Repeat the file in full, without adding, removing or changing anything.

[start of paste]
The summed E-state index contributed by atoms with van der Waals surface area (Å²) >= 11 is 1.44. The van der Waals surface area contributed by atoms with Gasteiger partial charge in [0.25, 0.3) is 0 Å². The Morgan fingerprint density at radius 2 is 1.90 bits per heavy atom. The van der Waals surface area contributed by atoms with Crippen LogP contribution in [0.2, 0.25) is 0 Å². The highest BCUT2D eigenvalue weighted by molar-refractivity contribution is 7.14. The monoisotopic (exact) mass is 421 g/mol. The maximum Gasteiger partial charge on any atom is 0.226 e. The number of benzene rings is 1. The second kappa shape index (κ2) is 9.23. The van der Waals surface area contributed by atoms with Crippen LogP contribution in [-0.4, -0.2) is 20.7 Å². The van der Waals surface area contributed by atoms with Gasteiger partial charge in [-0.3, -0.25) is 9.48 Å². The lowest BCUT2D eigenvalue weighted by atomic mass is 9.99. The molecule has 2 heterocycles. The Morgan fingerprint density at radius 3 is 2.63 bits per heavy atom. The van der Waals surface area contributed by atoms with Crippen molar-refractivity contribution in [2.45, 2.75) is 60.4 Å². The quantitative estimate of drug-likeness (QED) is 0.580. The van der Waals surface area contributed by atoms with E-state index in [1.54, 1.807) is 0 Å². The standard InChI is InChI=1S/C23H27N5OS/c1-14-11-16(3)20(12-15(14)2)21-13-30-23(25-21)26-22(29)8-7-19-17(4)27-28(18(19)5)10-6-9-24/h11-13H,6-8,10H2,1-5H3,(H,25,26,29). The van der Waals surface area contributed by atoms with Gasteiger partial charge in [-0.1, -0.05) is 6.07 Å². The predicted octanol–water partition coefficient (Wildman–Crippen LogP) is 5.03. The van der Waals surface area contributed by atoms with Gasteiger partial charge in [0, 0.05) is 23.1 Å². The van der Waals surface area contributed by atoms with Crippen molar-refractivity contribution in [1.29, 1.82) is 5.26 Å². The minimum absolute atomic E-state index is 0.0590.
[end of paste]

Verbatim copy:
The summed E-state index contributed by atoms with van der Waals surface area (Å²) >= 11 is 1.44. The van der Waals surface area contributed by atoms with Gasteiger partial charge in [0.25, 0.3) is 0 Å². The Morgan fingerprint density at radius 2 is 1.90 bits per heavy atom. The van der Waals surface area contributed by atoms with Crippen LogP contribution in [0.2, 0.25) is 0 Å². The highest BCUT2D eigenvalue weighted by molar-refractivity contribution is 7.14. The monoisotopic (exact) mass is 421 g/mol. The maximum Gasteiger partial charge on any atom is 0.226 e. The number of benzene rings is 1. The second kappa shape index (κ2) is 9.23. The van der Waals surface area contributed by atoms with Crippen LogP contribution in [-0.4, -0.2) is 20.7 Å². The van der Waals surface area contributed by atoms with Gasteiger partial charge in [-0.3, -0.25) is 9.48 Å². The lowest BCUT2D eigenvalue weighted by atomic mass is 9.99. The molecule has 2 heterocycles. The Morgan fingerprint density at radius 3 is 2.63 bits per heavy atom. The van der Waals surface area contributed by atoms with Crippen molar-refractivity contribution in [2.45, 2.75) is 60.4 Å². The quantitative estimate of drug-likeness (QED) is 0.580. The van der Waals surface area contributed by atoms with E-state index in [1.54, 1.807) is 0 Å². The standard InChI is InChI=1S/C23H27N5OS/c1-14-11-16(3)20(12-15(14)2)21-13-30-23(25-21)26-22(29)8-7-19-17(4)27-28(18(19)5)10-6-9-24/h11-13H,6-8,10H2,1-5H3,(H,25,26,29). The van der Waals surface area contributed by atoms with Gasteiger partial charge in [-0.1, -0.05) is 6.07 Å². The predicted octanol–water partition coefficient (Wildman–Crippen LogP) is 5.03. The van der Waals surface area contributed by atoms with Gasteiger partial charge in [0, 0.05) is 23.1 Å². The van der Waals surface area contributed by atoms with Crippen molar-refractivity contribution in [1.29, 1.82) is 5.26 Å². The minimum absolute atomic E-state index is 0.0590.